A pioneering platform launched last year by two Israeli brothers to rate fund selectors is looking to expand in Asia, in a move welcomed by regional industry experts.
It is a cautious welcome, though, as the greater transparency it promises has the potential to encourage more herd-like thinking, according to some in the market.
The SharingAlpha platform, which aims to fill a perceived gap in the market by providing end-investors with a sense of just how good fund selectors are based on their own predictions, is also some way from achieving the required critical mass in Asia.
“We have some fund selectors from Singapore and Hong Kong but we don’t think we are even remotely close to attracting the potential number of raters we could have from the region,” Oren Kaplan, co-founder of Sharingalpha.com, told AsianInvestor in an interview.
The platform launched in February 2016 by Oren and Yuval Kaplan and entirely self-funded currently covers just over 700 fund selectors. “Over half of them are from Europe, since that is where most of our marketing efforts have been concentrated,” he said.
To qualify for a ranking a professional fund buyer must rate at least five funds from the 100,000 available in the Morningstar database and on average members rate about 18, Oren Kaplan said.
The platform then tracks the performance of these rated funds. “If the predictions are right, we rank their capabilities relative to their [fund buyer] peers.”
The data generated from the fund-ranking process also provides a view on how funds are expected to perform instead of relying on backward-looking data, Kaplan said.
But as logical as the thinking behind SharingAlpha may sound, the platform could still struggle for traction in Asia. That's because, as the report 'Asian asset management’s inflection point' by Standard Chartered noted last year, investors in Asia have yet to embrace mutual fund products as savings vehicles, aside from the high net worth clients of wealth managers.
Mutual fund penetration (as a share of household financial assets) in Asian markets such as China, India, Singapore, Korea and Taiwan, averaged 10.4% in 2015, data from Cerulli Associates shows.
In comparison, mutual fund assets account for about 20% of US household financial assets, according to a report released in February this year by the Investment Company Institute. Fifty-five million households (43.6%) own mutual funds in the US.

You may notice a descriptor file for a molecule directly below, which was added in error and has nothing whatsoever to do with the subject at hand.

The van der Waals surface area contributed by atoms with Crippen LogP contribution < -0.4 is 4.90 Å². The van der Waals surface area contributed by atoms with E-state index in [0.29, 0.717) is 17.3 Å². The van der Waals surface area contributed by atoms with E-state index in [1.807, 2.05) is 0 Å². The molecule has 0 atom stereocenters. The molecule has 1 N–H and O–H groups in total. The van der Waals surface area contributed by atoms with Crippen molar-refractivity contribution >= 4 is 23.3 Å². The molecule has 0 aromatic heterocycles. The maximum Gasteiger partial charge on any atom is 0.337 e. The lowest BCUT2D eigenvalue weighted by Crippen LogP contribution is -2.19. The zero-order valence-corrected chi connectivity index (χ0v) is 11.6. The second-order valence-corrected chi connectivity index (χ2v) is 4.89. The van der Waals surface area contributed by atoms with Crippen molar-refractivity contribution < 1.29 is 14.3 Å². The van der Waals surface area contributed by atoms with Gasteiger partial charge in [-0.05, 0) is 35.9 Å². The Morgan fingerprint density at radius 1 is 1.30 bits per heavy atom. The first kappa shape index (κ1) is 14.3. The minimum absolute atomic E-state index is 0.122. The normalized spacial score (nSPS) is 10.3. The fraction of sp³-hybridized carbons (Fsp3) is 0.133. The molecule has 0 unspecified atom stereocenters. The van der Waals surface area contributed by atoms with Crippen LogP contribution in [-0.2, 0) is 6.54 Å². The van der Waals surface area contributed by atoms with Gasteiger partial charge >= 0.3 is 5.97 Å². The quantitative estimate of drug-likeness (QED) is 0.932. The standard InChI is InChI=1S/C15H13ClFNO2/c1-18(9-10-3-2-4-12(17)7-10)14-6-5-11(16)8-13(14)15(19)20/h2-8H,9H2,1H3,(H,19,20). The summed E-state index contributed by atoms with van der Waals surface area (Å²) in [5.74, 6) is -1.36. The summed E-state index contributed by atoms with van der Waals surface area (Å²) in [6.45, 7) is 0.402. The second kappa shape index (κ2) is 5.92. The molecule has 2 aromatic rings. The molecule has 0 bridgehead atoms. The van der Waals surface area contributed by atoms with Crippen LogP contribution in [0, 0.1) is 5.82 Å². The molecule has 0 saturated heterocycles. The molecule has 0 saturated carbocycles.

Nevertheless, increased financial liberalisation, deepening capital markets and ageing populations are propelling rapid Asian asset management growth, the StanChart report said.
The Mutual Recognition of Funds schemes, in particular, have the potential to turn Hong Kong into a large asset management centre for mutual funds sold into China, it also noted. Similarly, the two Asian fund passports—Asean Collective Investment Schemes and the Asia Region Funds Passport—offer great promise.
“But like Europe’s Ucits scheme that they are modelled on, they are likely to take time to make a difference,” the report said.
Getting Asian investors to accept the merits of fund selection, therefore, is also likely to take time and a fair bit of education.
But Kaplan notes other possible benefits that could flow from having more fund selector ratings, because for fund selectors it provides a means for building up reputations for generating alpha, much like fund managers can.
That’s a sentiment broadly shared by Seattle-based Adam Jordan, director of investment research and management at Paul Ried Financial Group, who joined the platform in October last year as an experiment.
“As the platform has grown, it has started to look like a promising idea,” he told AsianInvestor.
He has rated just over 100 funds on the platform, which he said is about the number of funds he actively monitors in his day job as well.
Still, one year is too short to judge the efficacy of the platform or the fund selectors rated, he believes.
“With mutual funds, it’s best to take a long-term approach. The ideal rating period should be over an entire market cycle,” he said, adding that he believes the platform and selector ratings are likely to prove their worth over time.
However, there are some caveats. Paris-based Stephane Pouchoulin, CEO of FundQuest Advisor, the fund selection arm of BNP Paribas Asset Management, noted that performance should not be the only factor on which fund selectors are judged.
“Investors also need to consider risk-management and operational due diligence before selecting a fund manager," he said.
Pouchoulin does not participate in the ratings platform run by the Kaplan brothers.
Singapore chief investment officer of private bank Bordier & Cie, Bryan Goh, another non-participant, added that while more information about fund selector performance is a good idea, it’s also important to see how that information is used.
If a standard is widely adopted it could increase systemic risk, he said.
In other words, too much dependence on fund buyer ratings could lead to more of an investor herd mentality, which could have a destabilising effect during times of market stress.
“If everyone rates the same set of funds, you could end up with a similar selection of funds rated good or bad, which doesn't allow for clients (private banks, institutional investors, wealth managers, etc.) to differentiate themselves from their competitors,” said FundQuest Advisor’s Pouchoulin.
It could also lead to fund capacity and liquidity issues on selected funds, he added.
Rainer Michael Preiss, Singapore-based executive director at multi family office Taurus Wealth advisors, also believes other factors take precedence over pure fund selection.
“The real value comes from portfolio construction; the underlying products can be generic even to a large extent. But portfolio construction that allows real diversification is what is really important,” he told AsianInvestor.